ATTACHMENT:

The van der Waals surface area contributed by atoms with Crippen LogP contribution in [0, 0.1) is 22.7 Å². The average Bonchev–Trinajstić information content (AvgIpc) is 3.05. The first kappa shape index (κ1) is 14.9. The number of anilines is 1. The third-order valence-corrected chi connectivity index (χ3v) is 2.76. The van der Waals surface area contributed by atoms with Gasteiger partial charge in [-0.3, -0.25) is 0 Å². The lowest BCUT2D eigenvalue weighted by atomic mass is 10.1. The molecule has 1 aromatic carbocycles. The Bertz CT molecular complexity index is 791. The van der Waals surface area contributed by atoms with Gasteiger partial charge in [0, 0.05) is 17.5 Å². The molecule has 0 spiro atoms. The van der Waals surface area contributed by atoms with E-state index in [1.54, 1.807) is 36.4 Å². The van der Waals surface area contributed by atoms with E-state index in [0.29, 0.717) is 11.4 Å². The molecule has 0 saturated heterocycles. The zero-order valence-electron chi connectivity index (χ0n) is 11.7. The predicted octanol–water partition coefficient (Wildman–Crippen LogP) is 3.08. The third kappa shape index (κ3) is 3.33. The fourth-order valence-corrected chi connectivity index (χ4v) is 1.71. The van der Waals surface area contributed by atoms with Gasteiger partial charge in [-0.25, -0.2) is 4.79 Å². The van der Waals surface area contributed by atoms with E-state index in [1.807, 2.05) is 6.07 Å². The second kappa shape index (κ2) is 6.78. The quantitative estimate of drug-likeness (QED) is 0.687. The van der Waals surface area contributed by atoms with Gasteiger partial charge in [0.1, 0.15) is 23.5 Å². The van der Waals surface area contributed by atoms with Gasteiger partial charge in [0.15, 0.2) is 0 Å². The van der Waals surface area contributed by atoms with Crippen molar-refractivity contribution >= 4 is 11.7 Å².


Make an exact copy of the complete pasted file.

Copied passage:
The van der Waals surface area contributed by atoms with Crippen LogP contribution in [0, 0.1) is 22.7 Å². The average Bonchev–Trinajstić information content (AvgIpc) is 3.05. The first kappa shape index (κ1) is 14.9. The number of anilines is 1. The third-order valence-corrected chi connectivity index (χ3v) is 2.76. The van der Waals surface area contributed by atoms with Gasteiger partial charge in [-0.3, -0.25) is 0 Å². The lowest BCUT2D eigenvalue weighted by atomic mass is 10.1. The molecule has 1 aromatic carbocycles. The Bertz CT molecular complexity index is 791. The van der Waals surface area contributed by atoms with Gasteiger partial charge in [0, 0.05) is 17.5 Å². The molecule has 0 spiro atoms. The van der Waals surface area contributed by atoms with E-state index in [1.54, 1.807) is 36.4 Å². The van der Waals surface area contributed by atoms with E-state index in [0.29, 0.717) is 11.4 Å². The molecule has 0 saturated heterocycles. The zero-order valence-electron chi connectivity index (χ0n) is 11.7. The predicted octanol–water partition coefficient (Wildman–Crippen LogP) is 3.08. The third kappa shape index (κ3) is 3.33. The fourth-order valence-corrected chi connectivity index (χ4v) is 1.71. The van der Waals surface area contributed by atoms with Gasteiger partial charge in [-0.25, -0.2) is 4.79 Å². The van der Waals surface area contributed by atoms with E-state index in [1.807, 2.05) is 6.07 Å². The second kappa shape index (κ2) is 6.78. The quantitative estimate of drug-likeness (QED) is 0.687. The van der Waals surface area contributed by atoms with Gasteiger partial charge in [0.1, 0.15) is 23.5 Å². The van der Waals surface area contributed by atoms with Gasteiger partial charge in [0.15, 0.2) is 0 Å². The van der Waals surface area contributed by atoms with Crippen molar-refractivity contribution >= 4 is 11.7 Å².